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Under the bonnet

While we think both of these cars are better buys with their respective diesel drivetrains, the petrol-powered models make up the bulk of sales.

Under the bonnets of both cars are 2.4-litre petrol engines, and both have all-wheel drive in their respective range-topping petrol specifications tested here.

The CR-V has the edge on power – its 2.4-litre engine pumps out 140kW at 7000rpm and 222Nm of torque at 4400rpm. It’s the nature of Honda engines that they like to be worked hard, and the powerplant in the CR-V is no exception.

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Pictured top: Honda CR-V engine bay; bottom: Mitsubishi Outlander engine bay

The engine isn’t quiet in going about its work, particularly when you push the accelerator hard – which you need to do, quite a bit, given where the peak power comes on.

The CR-V’s standard five-speed automatic gearbox will try to keep the engine on the ball, and there’s a bit of chopping and changing that can get a little frustrating – but that’s the nature of the brand’s engines, because they need more revs to get the best out of them, the gearboxes tend to swap cogs a lot rather than rely on the low-rev torque, chiefly because there isn’t much to be found.

Both the CR-V and the Outlander have surging initial throttle response, but as the revs rise there’s a little less grunt accessible.

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Pictured top: Honda CR-V; bottom: Mitsubishi Outlander

The Outlander has less power (124kW at 6000rpm) and a little less torque (220Nm at 4200rpm), but the peak outputs both come a little sooner in the rev range, making for slightly more relaxed progress.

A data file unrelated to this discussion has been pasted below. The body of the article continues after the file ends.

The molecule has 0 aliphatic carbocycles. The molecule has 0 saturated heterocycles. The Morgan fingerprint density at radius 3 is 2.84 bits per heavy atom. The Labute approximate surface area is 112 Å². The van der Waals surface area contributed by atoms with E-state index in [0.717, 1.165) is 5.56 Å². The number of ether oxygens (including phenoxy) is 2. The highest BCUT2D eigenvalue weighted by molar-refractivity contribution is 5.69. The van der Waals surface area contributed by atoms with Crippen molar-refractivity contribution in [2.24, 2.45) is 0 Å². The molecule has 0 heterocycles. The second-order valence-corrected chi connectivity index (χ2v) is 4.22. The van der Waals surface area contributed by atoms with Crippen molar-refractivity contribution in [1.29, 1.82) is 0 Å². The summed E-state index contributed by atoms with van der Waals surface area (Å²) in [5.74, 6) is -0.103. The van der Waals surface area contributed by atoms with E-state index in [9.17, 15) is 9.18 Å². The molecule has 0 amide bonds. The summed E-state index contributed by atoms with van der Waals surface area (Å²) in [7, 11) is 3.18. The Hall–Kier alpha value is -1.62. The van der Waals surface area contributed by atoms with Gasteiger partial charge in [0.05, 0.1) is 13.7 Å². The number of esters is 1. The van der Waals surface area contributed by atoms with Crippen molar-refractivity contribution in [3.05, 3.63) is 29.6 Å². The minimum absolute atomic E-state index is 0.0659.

Indeed, the engine of the Outlander is punchier in sport or manual mode, and it responds quite better than the CR-V when you are right up it.

But where it doesn’t perform with such panache is in standard automatic mode.

That’s because the continuously variable transmission (CVT) automatic robs the engine of its power, with a strong tendency to hold the revs low to save fuel.

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As such, it needs lots of throttle to get moving after the car’s already started rolling, and while this updated gearbox is better than we recall the CVT being in the past, there’s still some sluggishness and chugging when you’re pushing up hills, for instance.

When it comes to fuel use, the Honda claims 8.7 litres per 100 kilometres, where Mitsubishi claims a much more frugal 7.2L/100km.

On our test – which involved a mixture of urban, highway and some soft off-road driving – there was little in it, with the Honda returning 10.2L/100km and the Mitsubishi 10.1L.

It’s a close call, but we’d prefer to drive the CR-V day to day, even if it’s noisier and needs more revs – it’s more refined and there’s nothing in it for fuel use in real-world driving.

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Pictured top: Honda CR-V; bottom: Mitsubishi Outlander

Ride and handling

With all-wheel drive standard on both of these variants, we took the opportunity to put them through their paces on a soft off-road track in the Blue Mountains.

First, though, it was urban and highway driving, where this contest again proved a close call.

The CR-V, for instance, offers better steering when you’re puttering around town. It’s more direct and offers better feel to the driver’s hands than the Outlander, which has inconsistency to its steering weight both in corners and when you try and park the car. There’s nothing more annoying than the steering getting really heavy when you’re trying to pull a quick reverse-parallel move.

The CR-V also offers better grip, though the caveat are those 245-aspect, 45-profile, 19-inch Bridgestone Turanza tyres which are designed for cars far sportier than this. The Outlander isn’t loose, but its 225/55/18 Goodyear Eagle tyres can’t match the CR-V’s aftermarket rubber. Again, we wish we’d have been able to drive the standard car, which rolls on 225/60/18 Dunlop SP Sport Maxx tyres.